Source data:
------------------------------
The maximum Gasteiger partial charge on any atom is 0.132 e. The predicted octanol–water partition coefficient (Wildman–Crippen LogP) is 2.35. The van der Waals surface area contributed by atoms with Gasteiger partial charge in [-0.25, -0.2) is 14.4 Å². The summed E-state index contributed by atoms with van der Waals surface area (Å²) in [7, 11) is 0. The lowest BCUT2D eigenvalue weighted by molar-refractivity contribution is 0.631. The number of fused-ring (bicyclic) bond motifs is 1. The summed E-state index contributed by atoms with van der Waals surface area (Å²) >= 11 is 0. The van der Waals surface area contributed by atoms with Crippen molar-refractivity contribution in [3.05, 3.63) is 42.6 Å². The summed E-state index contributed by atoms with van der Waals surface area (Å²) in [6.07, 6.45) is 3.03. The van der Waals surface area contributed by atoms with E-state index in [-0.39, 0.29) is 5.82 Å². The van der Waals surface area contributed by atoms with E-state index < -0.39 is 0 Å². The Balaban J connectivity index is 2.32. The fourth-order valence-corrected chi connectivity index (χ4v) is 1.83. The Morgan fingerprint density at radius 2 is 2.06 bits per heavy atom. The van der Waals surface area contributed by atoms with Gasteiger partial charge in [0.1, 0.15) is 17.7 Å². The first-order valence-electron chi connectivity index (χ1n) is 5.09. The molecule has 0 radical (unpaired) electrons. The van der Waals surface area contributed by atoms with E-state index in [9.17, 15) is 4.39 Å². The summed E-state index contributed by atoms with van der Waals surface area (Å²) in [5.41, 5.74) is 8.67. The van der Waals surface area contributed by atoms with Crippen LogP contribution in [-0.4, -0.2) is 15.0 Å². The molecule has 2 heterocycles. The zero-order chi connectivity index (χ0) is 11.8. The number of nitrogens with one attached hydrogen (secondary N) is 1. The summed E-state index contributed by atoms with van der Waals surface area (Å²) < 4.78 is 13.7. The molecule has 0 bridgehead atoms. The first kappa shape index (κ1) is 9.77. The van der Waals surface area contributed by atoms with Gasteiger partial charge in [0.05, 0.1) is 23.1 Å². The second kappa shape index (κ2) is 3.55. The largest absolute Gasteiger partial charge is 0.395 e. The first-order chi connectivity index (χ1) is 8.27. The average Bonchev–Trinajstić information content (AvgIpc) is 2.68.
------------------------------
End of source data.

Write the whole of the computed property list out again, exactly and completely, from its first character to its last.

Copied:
The maximum Gasteiger partial charge on any atom is 0.132 e. The predicted octanol–water partition coefficient (Wildman–Crippen LogP) is 2.35. The van der Waals surface area contributed by atoms with Gasteiger partial charge in [-0.25, -0.2) is 14.4 Å². The summed E-state index contributed by atoms with van der Waals surface area (Å²) in [7, 11) is 0. The lowest BCUT2D eigenvalue weighted by molar-refractivity contribution is 0.631. The number of fused-ring (bicyclic) bond motifs is 1. The summed E-state index contributed by atoms with van der Waals surface area (Å²) >= 11 is 0. The van der Waals surface area contributed by atoms with Crippen molar-refractivity contribution in [3.05, 3.63) is 42.6 Å². The summed E-state index contributed by atoms with van der Waals surface area (Å²) in [6.07, 6.45) is 3.03. The van der Waals surface area contributed by atoms with E-state index in [-0.39, 0.29) is 5.82 Å². The van der Waals surface area contributed by atoms with E-state index < -0.39 is 0 Å². The Balaban J connectivity index is 2.32. The fourth-order valence-corrected chi connectivity index (χ4v) is 1.83. The Morgan fingerprint density at radius 2 is 2.06 bits per heavy atom. The van der Waals surface area contributed by atoms with Gasteiger partial charge in [0.1, 0.15) is 17.7 Å². The first-order valence-electron chi connectivity index (χ1n) is 5.09. The molecule has 0 radical (unpaired) electrons. The van der Waals surface area contributed by atoms with E-state index in [9.17, 15) is 4.39 Å². The summed E-state index contributed by atoms with van der Waals surface area (Å²) in [5.41, 5.74) is 8.67. The van der Waals surface area contributed by atoms with Crippen LogP contribution in [-0.4, -0.2) is 15.0 Å². The molecule has 2 heterocycles. The zero-order chi connectivity index (χ0) is 11.8. The number of nitrogens with one attached hydrogen (secondary N) is 1. The summed E-state index contributed by atoms with van der Waals surface area (Å²) < 4.78 is 13.7. The molecule has 0 bridgehead atoms. The first kappa shape index (κ1) is 9.77. The van der Waals surface area contributed by atoms with Gasteiger partial charge in [0.05, 0.1) is 23.1 Å². The second kappa shape index (κ2) is 3.55. The largest absolute Gasteiger partial charge is 0.395 e. The first-order chi connectivity index (χ1) is 8.27. The average Bonchev–Trinajstić information content (AvgIpc) is 2.68.